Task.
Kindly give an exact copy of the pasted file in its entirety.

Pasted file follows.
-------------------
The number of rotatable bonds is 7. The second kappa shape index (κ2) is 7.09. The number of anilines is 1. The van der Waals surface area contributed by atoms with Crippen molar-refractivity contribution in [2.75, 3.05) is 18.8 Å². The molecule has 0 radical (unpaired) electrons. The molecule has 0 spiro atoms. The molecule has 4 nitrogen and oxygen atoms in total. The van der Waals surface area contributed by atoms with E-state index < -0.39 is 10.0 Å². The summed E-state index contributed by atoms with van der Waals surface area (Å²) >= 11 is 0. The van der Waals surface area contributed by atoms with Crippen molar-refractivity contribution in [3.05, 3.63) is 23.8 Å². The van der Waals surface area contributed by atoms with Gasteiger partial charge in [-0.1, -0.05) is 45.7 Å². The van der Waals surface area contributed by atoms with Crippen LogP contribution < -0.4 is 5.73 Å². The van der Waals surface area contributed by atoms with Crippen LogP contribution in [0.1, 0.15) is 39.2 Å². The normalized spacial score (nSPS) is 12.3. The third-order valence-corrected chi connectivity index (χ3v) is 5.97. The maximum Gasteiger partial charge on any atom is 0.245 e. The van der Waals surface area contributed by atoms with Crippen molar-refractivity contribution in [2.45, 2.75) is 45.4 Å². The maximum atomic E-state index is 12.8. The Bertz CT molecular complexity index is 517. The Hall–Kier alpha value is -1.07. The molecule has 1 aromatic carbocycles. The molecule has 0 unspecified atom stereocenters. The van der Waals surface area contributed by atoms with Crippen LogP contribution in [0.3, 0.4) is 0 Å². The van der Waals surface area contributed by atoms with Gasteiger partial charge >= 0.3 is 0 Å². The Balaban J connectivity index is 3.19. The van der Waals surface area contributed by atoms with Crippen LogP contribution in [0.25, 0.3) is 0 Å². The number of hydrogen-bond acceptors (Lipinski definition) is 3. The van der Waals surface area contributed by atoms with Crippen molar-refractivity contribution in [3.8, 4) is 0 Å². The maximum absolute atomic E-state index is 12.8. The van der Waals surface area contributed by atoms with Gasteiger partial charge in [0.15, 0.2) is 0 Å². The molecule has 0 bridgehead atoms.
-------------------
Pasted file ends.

The number of rotatable bonds is 7. The second kappa shape index (κ2) is 7.09. The number of anilines is 1. The van der Waals surface area contributed by atoms with Crippen molar-refractivity contribution in [2.75, 3.05) is 18.8 Å². The molecule has 0 radical (unpaired) electrons. The molecule has 0 spiro atoms. The molecule has 4 nitrogen and oxygen atoms in total. The van der Waals surface area contributed by atoms with E-state index < -0.39 is 10.0 Å². The summed E-state index contributed by atoms with van der Waals surface area (Å²) >= 11 is 0. The van der Waals surface area contributed by atoms with Crippen molar-refractivity contribution in [3.05, 3.63) is 23.8 Å². The van der Waals surface area contributed by atoms with Gasteiger partial charge in [-0.1, -0.05) is 45.7 Å². The van der Waals surface area contributed by atoms with Crippen LogP contribution < -0.4 is 5.73 Å². The van der Waals surface area contributed by atoms with Crippen LogP contribution in [0.1, 0.15) is 39.2 Å². The normalized spacial score (nSPS) is 12.3. The third-order valence-corrected chi connectivity index (χ3v) is 5.97. The maximum Gasteiger partial charge on any atom is 0.245 e. The van der Waals surface area contributed by atoms with Crippen molar-refractivity contribution in [2.45, 2.75) is 45.4 Å². The maximum atomic E-state index is 12.8. The Bertz CT molecular complexity index is 517. The Hall–Kier alpha value is -1.07. The molecule has 1 aromatic carbocycles. The molecule has 0 unspecified atom stereocenters. The van der Waals surface area contributed by atoms with Crippen LogP contribution in [0.3, 0.4) is 0 Å². The van der Waals surface area contributed by atoms with Gasteiger partial charge >= 0.3 is 0 Å². The Balaban J connectivity index is 3.19. The van der Waals surface area contributed by atoms with Crippen LogP contribution in [0.25, 0.3) is 0 Å². The number of hydrogen-bond acceptors (Lipinski definition) is 3. The van der Waals surface area contributed by atoms with Crippen molar-refractivity contribution in [3.8, 4) is 0 Å². The maximum absolute atomic E-state index is 12.8. The van der Waals surface area contributed by atoms with Gasteiger partial charge in [0.15, 0.2) is 0 Å². The molecule has 0 bridgehead atoms.